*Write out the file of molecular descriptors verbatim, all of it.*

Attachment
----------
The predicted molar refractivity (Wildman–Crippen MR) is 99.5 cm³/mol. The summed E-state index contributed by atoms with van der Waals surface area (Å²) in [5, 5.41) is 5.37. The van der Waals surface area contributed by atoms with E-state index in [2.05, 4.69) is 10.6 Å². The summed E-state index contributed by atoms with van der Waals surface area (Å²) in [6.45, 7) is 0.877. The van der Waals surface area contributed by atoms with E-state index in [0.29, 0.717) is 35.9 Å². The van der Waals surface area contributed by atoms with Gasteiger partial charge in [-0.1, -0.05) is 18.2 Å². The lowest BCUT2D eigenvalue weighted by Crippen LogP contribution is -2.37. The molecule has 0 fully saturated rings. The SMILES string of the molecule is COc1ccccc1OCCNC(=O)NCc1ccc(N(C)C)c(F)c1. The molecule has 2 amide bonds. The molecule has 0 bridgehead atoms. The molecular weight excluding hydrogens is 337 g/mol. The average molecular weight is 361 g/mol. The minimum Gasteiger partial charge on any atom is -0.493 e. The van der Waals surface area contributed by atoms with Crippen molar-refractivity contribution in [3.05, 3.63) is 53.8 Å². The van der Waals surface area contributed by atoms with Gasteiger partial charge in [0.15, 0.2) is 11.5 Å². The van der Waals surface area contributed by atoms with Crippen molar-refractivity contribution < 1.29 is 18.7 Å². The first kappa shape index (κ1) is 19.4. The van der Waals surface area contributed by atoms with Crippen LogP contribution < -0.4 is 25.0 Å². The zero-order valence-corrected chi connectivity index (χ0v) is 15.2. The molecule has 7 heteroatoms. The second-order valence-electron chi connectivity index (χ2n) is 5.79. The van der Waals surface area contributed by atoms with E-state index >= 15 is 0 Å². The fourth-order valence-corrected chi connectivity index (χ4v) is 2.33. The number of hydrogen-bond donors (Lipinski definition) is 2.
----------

The predicted molar refractivity (Wildman–Crippen MR) is 99.5 cm³/mol. The summed E-state index contributed by atoms with van der Waals surface area (Å²) in [5, 5.41) is 5.37. The van der Waals surface area contributed by atoms with E-state index in [2.05, 4.69) is 10.6 Å². The summed E-state index contributed by atoms with van der Waals surface area (Å²) in [6.45, 7) is 0.877. The van der Waals surface area contributed by atoms with E-state index in [0.29, 0.717) is 35.9 Å². The van der Waals surface area contributed by atoms with Gasteiger partial charge in [-0.1, -0.05) is 18.2 Å². The lowest BCUT2D eigenvalue weighted by Crippen LogP contribution is -2.37. The molecule has 0 fully saturated rings. The SMILES string of the molecule is COc1ccccc1OCCNC(=O)NCc1ccc(N(C)C)c(F)c1. The molecule has 2 amide bonds. The molecule has 0 bridgehead atoms. The molecular weight excluding hydrogens is 337 g/mol. The average molecular weight is 361 g/mol. The minimum Gasteiger partial charge on any atom is -0.493 e. The van der Waals surface area contributed by atoms with Crippen molar-refractivity contribution in [3.05, 3.63) is 53.8 Å². The van der Waals surface area contributed by atoms with Gasteiger partial charge in [0.15, 0.2) is 11.5 Å². The van der Waals surface area contributed by atoms with Crippen molar-refractivity contribution < 1.29 is 18.7 Å². The first kappa shape index (κ1) is 19.4. The van der Waals surface area contributed by atoms with Crippen LogP contribution < -0.4 is 25.0 Å². The zero-order valence-corrected chi connectivity index (χ0v) is 15.2. The molecule has 7 heteroatoms. The second-order valence-electron chi connectivity index (χ2n) is 5.79. The van der Waals surface area contributed by atoms with E-state index >= 15 is 0 Å². The fourth-order valence-corrected chi connectivity index (χ4v) is 2.33. The number of hydrogen-bond donors (Lipinski definition) is 2.